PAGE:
The countdown is on. You’ve made your reservations. You’ve got your itinerary set. The battery in your camera is fully charged and an empty SD card waits to be fully loaded with photos. Vacation is on the horizon. (By the way, if there isn’t time off in your future, you may want to take a moment to read this and this. Then plan your PTO.)
As excited as you are about this trip, there may be a small bit of anxiety rolling around in the back of your mind about what is going to greet you when you return to the office. Here’s the good news: wading through a week of email and voicemail is going to be worth it. Here’s the better news: there are some steps you can take now before you leave to make your return to work later a little easier.
Make a Game Plan
As you prepare for vacation, don’t overlook one very important component of your pre-trip planning – the out-of-office plan. Take a look at your current office to-do list and identify tasks which should be wrapped up before you go. Do you have weekly tasks that can’t be ignored? Do what you can ahead of time and delegate what needs to be done while you’re gone.
You’ve got a wonderful, competent team. Get their help. There’s no reason you need to return to an overwhelming pile of backlogged work because you took some time off. Ask your team to handle time-sensitive tasks in your absence. That may mean dividing your client list between team members. It may mean asking someone to be responsible to manage the social media feeds while you’re gone or to update the website or to keep up on the weekly KPI reports.
Trust Your Team
As a leader, you’ve hired this team for a reason. Trust them. This is something you should be working on long before you pack your bags and board your plane, by the way. Build a team you can trust to manage their day-to-day responsibilities without your oversight. Give them the freedom and independence to do their thing and to prove that they can step into the gap and do some of your things when you need them to, so you can lay on a beach in the Caribbean or hike a mountain in the Southwest without worry.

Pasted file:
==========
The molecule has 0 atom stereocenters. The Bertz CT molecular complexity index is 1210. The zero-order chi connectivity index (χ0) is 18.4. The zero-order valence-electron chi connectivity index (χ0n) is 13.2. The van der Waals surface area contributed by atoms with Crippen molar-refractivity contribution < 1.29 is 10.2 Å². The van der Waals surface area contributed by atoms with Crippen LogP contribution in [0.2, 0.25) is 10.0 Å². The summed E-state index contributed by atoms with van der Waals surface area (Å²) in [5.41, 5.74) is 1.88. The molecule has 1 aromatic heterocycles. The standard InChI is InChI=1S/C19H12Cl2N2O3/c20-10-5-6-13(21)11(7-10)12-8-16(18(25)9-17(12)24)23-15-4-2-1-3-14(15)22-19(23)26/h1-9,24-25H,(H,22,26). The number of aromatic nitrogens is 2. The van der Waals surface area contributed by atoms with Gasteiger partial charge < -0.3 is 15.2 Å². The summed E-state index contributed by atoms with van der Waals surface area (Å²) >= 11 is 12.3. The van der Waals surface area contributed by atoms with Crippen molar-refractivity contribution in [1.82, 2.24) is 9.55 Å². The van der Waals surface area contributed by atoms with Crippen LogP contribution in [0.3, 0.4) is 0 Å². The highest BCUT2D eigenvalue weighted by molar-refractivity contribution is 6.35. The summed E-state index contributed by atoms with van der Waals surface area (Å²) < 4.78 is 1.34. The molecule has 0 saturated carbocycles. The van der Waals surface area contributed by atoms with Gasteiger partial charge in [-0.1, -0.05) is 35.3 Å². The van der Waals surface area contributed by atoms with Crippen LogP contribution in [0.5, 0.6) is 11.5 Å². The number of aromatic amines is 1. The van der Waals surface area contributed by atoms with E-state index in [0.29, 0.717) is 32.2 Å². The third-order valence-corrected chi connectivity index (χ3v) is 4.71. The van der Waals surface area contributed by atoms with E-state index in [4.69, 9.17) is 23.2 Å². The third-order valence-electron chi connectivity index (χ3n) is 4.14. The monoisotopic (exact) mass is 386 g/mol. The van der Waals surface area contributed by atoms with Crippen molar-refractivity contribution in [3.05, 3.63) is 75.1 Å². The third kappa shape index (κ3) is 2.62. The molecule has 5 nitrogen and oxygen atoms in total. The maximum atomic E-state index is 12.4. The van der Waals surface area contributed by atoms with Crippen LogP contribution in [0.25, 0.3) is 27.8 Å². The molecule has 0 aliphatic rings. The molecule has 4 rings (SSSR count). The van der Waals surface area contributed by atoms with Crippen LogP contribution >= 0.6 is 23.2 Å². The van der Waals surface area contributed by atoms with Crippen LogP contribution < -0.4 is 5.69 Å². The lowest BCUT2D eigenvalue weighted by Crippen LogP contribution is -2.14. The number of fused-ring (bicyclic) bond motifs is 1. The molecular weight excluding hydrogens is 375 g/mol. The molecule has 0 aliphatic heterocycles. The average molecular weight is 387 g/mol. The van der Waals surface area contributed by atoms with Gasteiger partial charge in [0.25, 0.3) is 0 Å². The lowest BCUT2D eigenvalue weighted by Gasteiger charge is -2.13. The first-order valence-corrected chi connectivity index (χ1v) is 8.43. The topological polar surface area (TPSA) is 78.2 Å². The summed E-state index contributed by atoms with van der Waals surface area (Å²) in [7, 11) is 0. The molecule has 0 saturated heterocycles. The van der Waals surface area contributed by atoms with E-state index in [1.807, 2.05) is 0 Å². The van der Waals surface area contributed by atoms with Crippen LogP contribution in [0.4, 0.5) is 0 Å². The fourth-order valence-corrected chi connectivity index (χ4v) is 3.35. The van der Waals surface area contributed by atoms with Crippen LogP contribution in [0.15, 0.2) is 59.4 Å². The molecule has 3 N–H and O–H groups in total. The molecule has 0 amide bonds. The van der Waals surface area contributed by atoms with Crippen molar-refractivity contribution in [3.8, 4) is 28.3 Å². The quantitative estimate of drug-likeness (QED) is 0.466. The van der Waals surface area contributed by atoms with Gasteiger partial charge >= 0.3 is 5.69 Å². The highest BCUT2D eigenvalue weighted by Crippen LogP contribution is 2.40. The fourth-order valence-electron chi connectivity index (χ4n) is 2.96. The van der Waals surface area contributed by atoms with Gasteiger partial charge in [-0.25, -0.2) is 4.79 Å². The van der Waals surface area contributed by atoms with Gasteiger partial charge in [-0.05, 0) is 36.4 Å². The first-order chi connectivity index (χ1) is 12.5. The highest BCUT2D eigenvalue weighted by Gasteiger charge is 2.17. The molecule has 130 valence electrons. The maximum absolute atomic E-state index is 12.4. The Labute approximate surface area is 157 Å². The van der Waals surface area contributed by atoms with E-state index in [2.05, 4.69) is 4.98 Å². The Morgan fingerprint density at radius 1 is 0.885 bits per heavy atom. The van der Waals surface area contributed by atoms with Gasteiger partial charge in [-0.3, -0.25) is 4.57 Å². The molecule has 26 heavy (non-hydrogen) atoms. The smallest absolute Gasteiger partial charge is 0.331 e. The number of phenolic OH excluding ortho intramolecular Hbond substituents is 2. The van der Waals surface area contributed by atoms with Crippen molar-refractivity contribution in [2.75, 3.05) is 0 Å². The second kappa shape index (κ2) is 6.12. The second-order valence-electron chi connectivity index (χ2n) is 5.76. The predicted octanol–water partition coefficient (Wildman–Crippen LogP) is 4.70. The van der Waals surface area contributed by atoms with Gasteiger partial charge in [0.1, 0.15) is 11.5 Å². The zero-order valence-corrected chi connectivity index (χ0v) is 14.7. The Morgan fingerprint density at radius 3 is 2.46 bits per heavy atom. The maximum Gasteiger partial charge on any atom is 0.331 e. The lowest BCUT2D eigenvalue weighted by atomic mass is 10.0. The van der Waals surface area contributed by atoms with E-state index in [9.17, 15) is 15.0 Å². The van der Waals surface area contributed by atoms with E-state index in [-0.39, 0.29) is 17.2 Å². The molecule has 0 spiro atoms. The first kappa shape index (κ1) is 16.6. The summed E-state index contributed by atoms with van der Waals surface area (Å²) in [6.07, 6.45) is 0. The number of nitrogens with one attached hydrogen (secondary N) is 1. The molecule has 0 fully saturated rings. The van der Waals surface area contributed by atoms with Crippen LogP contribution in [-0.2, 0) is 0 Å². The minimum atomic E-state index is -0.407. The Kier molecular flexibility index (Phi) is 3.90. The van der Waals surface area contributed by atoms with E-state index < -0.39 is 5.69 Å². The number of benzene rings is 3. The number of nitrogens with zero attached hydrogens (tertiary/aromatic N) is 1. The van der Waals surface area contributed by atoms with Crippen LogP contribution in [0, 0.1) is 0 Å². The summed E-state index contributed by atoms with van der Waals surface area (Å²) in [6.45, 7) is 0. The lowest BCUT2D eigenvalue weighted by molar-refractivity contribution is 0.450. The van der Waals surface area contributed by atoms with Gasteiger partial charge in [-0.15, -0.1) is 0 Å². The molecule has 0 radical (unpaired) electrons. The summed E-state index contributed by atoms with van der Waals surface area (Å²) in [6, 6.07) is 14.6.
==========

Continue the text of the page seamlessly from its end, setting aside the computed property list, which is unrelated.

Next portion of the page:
The value of clear, concise communication cannot be overstated. The ability to effectively communicate separates the okay leaders from the great leaders. While you’re leaning on this skill every day, it becomes even more valuable when you’re planning to take time off. Clearly communicate your out-of-office game plan to your team. Who will be responsible for what while you’re gone? When will you be unreachable? Are you completely unreachable or are there certain topics that they should reach out to you about?
Let’s hit pause here. You should be willing and able to completely disconnect from work from time to time. You may, however, want to identify a list of “burning fires” that you need to be made aware of - and that could range from a literal fire in the office to any other emergency you should be aware of as a leader. Be clear with your team so they aren’t trying to figure out what is important enough to bug you and what can wait.
Communicate with the Outside World
Don’t just loop in your team. Make sure key clients, partners, and stakeholders know you’re going to be out of office for the week. More importantly, let them know who they can connect with while you’re out. Establish a timeline of when you’ll be able to return any messages left for you during your vacation.
Clear the Inbox and To-Do List
You’ll have enough to wade through when you get back. There’s no reason to pile on the tasks you didn’t complete and the emails you didn’t read before you left. Take the time before you leave for your vacation to clean out your inbox and complete the tasks you can. Make a list of items that need follow-up while you’re gone and identify who will do them. Make a list of tasks that will get your attention when you return and a preliminary game plan of how you’ll do it.
Set Realistic Timeframes
You’re not going to return to the office next Monday and get through all your usual Monday tasks plus all the stuff that’s piled up while you were gone. Be realistic and set reasonable timelines for yourself. Above we advised you to “establish a timeline of when you’ll be able to return any messages left for you during your vacation” and to “make a list of tasks that will get your attention when you return and a preliminary game plan of how you’ll do it.” Those tasks require you to identify a reasonable timeline. Give yourself a few days to tackle what you’re returning to. “I’ll be back in the office on Monday, [date], and will return actionable emails by Wednesday, [date].” This step is key.
Sometimes we avoid taking our PTO because we imagine how much work we’ll be creating for ourselves when we return. The mountain of catch-up feels overwhelming before we even step out the door. Some of that overwhelm can be alleviated with an effective reentry plan. Those tasks aren’t something you’d have been doing in a single day if you hadn’t been out of the office. Don’t try to do them in a single day upon your return.